America's most famous literary icon
Born Samuel L. Clemens on November 30th, 1835 in Florida, Missouri, he became one of the most famous American authors writing under the highly recognizable pen name Mark Twain. Twain was the sixth child born to John and Jane Clemens. About four years after he was born, the Clemens family moved to Hannibal, a city on the banks of the Mississippi River, where steamboats often took port. Here, John Clemens worked many jobs in order to provide for his family.
During his early childhood, Twain suffered from many ailments that caused him to spend much of his time indoors. According to records he was not allowed to play outside much until he was about nine years old. When he was 12 his father passed away after coming down with a case of pneumonia. At age 13, he quit school and got his first job at the same newspaper where his brother Orion worked. Twain was trained as a printer’s apprentice and soon became an editorial assistant; this is where he first discovered his love for writing.
He continued to write for newspapers into his early adult years when he also took a job driving and captaining a riverboat. When the Civil War broke out, he joined to Confederates in a unit called the Marion Rangers as a volunteer but quit after two weeks. Twain was conditioned in the mindset of his father that it was important to make money and provide for the family. He spent much of his life, as his father had before him, chasing this task. He headed west in July of 1861 with his brother Orion in the hopes of striking it rich in the Nevada Silver Rush. He was unsuccessful and took a job as a writer for the Territorial Enterprise in Virginia City, Nevada, this is where he first wrote under the pen name Mark Twain. “Mark Twain” is a river term meaning it is safe to navigate or 12-feet referring to the depth of the water when the boat is being sounded. It is suiting that he chose this name in honor of his days on the Mississippi River.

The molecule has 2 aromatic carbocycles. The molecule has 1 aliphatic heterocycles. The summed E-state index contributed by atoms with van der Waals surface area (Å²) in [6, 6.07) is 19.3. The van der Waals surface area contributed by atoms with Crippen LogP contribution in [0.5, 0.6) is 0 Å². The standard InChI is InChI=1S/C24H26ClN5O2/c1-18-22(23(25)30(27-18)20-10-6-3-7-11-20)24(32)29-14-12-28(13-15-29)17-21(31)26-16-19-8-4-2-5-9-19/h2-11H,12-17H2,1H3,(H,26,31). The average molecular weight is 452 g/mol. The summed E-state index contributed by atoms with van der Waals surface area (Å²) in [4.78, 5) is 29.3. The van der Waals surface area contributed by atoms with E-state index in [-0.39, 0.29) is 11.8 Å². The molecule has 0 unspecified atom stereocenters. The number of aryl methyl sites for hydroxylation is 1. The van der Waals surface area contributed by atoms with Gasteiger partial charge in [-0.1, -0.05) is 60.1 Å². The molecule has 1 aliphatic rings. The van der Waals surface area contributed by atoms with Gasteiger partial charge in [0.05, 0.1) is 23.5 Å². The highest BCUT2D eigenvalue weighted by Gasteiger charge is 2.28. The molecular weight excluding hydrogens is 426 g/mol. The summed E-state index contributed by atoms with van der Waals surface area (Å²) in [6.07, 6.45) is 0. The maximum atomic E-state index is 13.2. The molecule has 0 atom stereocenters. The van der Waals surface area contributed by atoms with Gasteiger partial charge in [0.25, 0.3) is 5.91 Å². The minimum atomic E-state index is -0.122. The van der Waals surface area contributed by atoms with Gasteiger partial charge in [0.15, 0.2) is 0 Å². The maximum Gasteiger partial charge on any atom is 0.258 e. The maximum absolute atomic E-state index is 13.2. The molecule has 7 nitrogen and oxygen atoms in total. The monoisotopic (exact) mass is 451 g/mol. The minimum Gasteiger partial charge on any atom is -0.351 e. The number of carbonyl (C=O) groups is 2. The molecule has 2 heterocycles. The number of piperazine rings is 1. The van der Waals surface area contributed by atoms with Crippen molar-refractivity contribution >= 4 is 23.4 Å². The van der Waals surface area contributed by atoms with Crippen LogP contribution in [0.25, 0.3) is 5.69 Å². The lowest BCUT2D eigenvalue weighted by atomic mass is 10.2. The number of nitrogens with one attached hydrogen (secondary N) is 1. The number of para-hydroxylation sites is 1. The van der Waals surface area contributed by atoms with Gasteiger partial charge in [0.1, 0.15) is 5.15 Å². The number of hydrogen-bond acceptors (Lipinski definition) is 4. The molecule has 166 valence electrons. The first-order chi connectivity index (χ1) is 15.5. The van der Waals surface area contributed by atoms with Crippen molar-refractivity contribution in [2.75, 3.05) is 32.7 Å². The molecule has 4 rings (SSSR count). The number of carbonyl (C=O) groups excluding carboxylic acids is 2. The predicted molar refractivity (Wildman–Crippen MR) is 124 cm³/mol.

Twain began to gain fame with his short stories and then his novels. He is most known for his works, “The Celebrated Jumping Frog of Calaveras County”, The Innocents Abroad, The Adventures of Tom Sawyer, and The Adventures of Huckleberry Finn.
In 1870, he married Olivia Langdon of Elmira, New York and they had four children. Their son Langdon died when he was a toddler of diphtheria, two of their daughters, Susy and Jean passed away when in their 20s; Susy of spinal meningitis and Jean of a spell from epilepsy. Their surviving daughter, Clara, lived to be 88 and had one daughter herself. Unfortunately, Clara’s daughter did not have any children of her own so there is no direct living kin to Mark Twain.
In the summer of 1890, the Clemens family vacationed in The Catskills, New York. They took residence in a rented cottage called The Balsam at Onteora Park founded by Candace Wheeler. This private residence in the Catskills was known for being a vacation spot to many artists, writers, and select wealthy families. He spent time with James Carroll Beckwith, Mary Elizabeth Dodge, and Candace Wheeler to name a few. Though he did not complete any works during his stay at Onteora Park, he was known for telling stories every night on his porch. Everyone would flock to the Clemens cottage at night to hear him tell his stories.
Mark Twain passed away on April 21st, 1910, and is buried in the hometown of his wife, Elmira, New York. He is one of the most iconic American writers best known for his writing style that was not pretentious but rather steeped his characters in the vernacular of the people of the south during his time.